Luka Amona has 15 years’ experience working in the private, not-for-profit and public sectors in Europe, Africa and North America. He was first elected to the PT board last year in a by-election and won a full term Oct 27.
He joked with the PT membership about his decision to seek the board seat. “My friends all asked me, ‘Why do you want to join the Pride board? People really like you,’” he said to guffaws.
Amona served as co-chair of the Community Advisory Panel last year. “My goal is to engage, energize and elevate the community,” he says.
Susan Gapka wasn’t able to speak to the PT membership directly at the AGM, as she was in New Brunswick at a mental health conference. But as one of the leading voices of the trans community, she is no stranger to Pride.
With a long history of activism on trans issues, mental health and housing, Gapka is one of the most visible trans people in Toronto. She’s run for city council in Ward 27, in 2006 and 2010, and sits on the 51 Division Community Police Liaison Committee.
Gapka is the first trans person elected to the board of PT.
Despite his young age — he turned 23 on the night of the AGM — Sean Hillier has been involved with PT for three years, most recently as a public safety coordinator.
He is a PhD candidate in policy studies with a focus on trans and First Nations health issues. He says he hopes his election sets a positive example for young people. “Having youth on the board of Pride Toronto shows that it gets better for young people,” he told the membership.
Hillier says PT needs to improve its outreach. “It is one of the areas that Pride Toronto has really lacked,” he says. “Especially for bisexual, transsexual, pansexual, intersex people.”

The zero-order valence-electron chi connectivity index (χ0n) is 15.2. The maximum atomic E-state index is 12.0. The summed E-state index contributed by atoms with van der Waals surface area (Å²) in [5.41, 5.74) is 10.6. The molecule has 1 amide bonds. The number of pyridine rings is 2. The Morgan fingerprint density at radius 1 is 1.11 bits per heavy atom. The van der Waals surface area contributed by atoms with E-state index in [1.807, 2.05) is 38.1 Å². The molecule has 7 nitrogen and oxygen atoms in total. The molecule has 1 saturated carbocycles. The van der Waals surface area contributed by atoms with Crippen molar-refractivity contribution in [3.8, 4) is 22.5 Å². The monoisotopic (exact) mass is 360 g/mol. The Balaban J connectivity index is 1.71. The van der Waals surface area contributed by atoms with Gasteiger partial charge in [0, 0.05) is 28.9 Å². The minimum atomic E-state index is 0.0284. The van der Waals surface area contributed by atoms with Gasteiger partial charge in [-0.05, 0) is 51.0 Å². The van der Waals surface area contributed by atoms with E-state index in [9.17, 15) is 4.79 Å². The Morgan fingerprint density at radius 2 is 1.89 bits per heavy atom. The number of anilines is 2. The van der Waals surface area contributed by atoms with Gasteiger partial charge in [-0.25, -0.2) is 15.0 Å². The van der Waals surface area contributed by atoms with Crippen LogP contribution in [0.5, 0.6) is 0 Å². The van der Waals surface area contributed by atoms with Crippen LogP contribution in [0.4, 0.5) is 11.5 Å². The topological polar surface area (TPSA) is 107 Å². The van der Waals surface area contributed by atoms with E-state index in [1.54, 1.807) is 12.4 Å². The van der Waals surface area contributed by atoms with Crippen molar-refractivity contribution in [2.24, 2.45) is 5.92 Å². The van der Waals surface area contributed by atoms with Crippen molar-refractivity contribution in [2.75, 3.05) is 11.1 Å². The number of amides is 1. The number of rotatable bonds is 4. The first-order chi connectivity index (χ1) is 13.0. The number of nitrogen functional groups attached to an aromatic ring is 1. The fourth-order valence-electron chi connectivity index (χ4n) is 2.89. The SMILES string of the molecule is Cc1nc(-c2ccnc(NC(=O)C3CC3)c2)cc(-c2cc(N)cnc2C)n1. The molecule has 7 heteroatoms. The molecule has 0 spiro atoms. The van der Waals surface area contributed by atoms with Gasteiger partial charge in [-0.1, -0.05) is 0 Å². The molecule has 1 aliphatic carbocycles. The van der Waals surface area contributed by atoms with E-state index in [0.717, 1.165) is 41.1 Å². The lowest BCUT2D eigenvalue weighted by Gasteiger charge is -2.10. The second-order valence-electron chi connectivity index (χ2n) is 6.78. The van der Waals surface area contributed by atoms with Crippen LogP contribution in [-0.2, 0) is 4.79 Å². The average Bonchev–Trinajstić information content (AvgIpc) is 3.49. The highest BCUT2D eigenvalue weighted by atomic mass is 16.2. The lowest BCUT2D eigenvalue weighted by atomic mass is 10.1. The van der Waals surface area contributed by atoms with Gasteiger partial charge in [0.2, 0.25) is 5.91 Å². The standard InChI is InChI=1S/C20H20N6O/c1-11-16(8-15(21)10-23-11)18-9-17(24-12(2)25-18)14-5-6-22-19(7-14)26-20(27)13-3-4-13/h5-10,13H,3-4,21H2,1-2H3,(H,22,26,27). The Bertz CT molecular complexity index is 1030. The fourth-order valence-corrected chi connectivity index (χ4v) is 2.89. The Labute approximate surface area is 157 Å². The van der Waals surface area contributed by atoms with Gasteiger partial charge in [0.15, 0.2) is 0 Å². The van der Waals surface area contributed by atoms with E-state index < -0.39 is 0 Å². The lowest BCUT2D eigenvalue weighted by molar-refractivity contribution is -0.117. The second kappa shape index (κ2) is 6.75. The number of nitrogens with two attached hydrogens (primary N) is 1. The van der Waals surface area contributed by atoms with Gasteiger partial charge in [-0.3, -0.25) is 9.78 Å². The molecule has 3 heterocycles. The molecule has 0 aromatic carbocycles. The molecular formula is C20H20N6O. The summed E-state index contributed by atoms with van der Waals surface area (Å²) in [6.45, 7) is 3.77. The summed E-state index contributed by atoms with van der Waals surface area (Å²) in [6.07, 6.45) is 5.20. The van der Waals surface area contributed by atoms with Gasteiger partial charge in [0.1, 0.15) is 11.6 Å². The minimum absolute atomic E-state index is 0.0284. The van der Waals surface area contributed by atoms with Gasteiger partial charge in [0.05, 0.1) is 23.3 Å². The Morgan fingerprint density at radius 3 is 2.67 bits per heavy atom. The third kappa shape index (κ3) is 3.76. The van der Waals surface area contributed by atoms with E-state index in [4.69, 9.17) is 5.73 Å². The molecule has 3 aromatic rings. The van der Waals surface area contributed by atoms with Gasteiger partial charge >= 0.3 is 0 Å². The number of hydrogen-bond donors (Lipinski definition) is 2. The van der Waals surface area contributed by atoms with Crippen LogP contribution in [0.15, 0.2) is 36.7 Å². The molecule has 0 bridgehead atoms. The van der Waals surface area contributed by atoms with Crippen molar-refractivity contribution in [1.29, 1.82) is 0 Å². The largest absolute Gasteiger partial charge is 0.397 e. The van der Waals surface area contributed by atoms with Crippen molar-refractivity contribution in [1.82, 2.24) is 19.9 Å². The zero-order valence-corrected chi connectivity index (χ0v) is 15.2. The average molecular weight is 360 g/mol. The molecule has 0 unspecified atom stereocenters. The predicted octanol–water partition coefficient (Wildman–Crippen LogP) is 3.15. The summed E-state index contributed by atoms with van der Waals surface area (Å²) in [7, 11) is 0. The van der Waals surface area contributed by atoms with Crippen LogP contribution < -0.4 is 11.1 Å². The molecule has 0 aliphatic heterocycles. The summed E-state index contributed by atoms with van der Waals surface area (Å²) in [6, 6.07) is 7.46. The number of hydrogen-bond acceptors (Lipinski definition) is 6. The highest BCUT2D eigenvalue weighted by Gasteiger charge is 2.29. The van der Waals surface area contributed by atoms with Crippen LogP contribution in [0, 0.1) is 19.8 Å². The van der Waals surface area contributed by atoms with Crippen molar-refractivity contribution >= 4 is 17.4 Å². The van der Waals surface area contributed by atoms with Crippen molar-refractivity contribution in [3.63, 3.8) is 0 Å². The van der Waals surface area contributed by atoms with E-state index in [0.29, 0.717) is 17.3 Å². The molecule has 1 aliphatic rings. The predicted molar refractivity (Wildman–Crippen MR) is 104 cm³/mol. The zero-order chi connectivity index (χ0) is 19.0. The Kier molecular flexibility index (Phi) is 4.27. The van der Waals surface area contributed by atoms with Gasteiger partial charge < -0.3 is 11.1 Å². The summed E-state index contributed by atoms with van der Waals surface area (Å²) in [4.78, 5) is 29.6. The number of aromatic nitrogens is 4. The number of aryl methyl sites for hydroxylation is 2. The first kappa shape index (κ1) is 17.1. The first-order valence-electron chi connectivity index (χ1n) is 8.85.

Returning board member Chad Simon has put an emphasis on implementing the recommendations of last year’s Community Advisory Panel report. He told the PT membership his greatest strength is his “ability to see outside the box.”
“We’re an entire community, not just a sector of a community,” he says.
When an audience member asked whether he believes controversial groups should be allowed to march in the Pride parade, alluding to Queers Against Israeli Apartheid, Simon was unequivocal. “I don’t believe they have the right to speak; they have the fundamental right to speak.”
Mark Smith is a former PT board member who also sits on the WorldPride 2014 steering committee. He has a background in event planning and strategic communications, and experience working on the Olympics, which he says will help PT as it ramps up preparations for WorldPride.
In his speech to the membership, he offered to take up to six months off his job to help incoming ED Kevin Beaulieu “get Pride into the shape he wants it to be.”
Smith calls himself a political operative and says the Proud of Toronto campaign started at his dining room table: “Part of the joy was figuring out where we’re going to go as a community.”
Paola Solorzano was born and raised in Mexico and moved to Canada eight years ago. For two years, she has served as president of Latino Group Hola, a Toronto group for queer Latinos.
She says PT needs to reach out to the Latino community. “So often, people don’t speak the language. Immigrants come to the community, and they are isolated,” she says. “Latino Group Hola is the bridge to the gay community in Toronto for newcomers. It’s important to have that visibility on the Pride board to bring the community together.”
Solorzano boasted to the PT membership of her record as the first female president of HOLA: “I get things done.”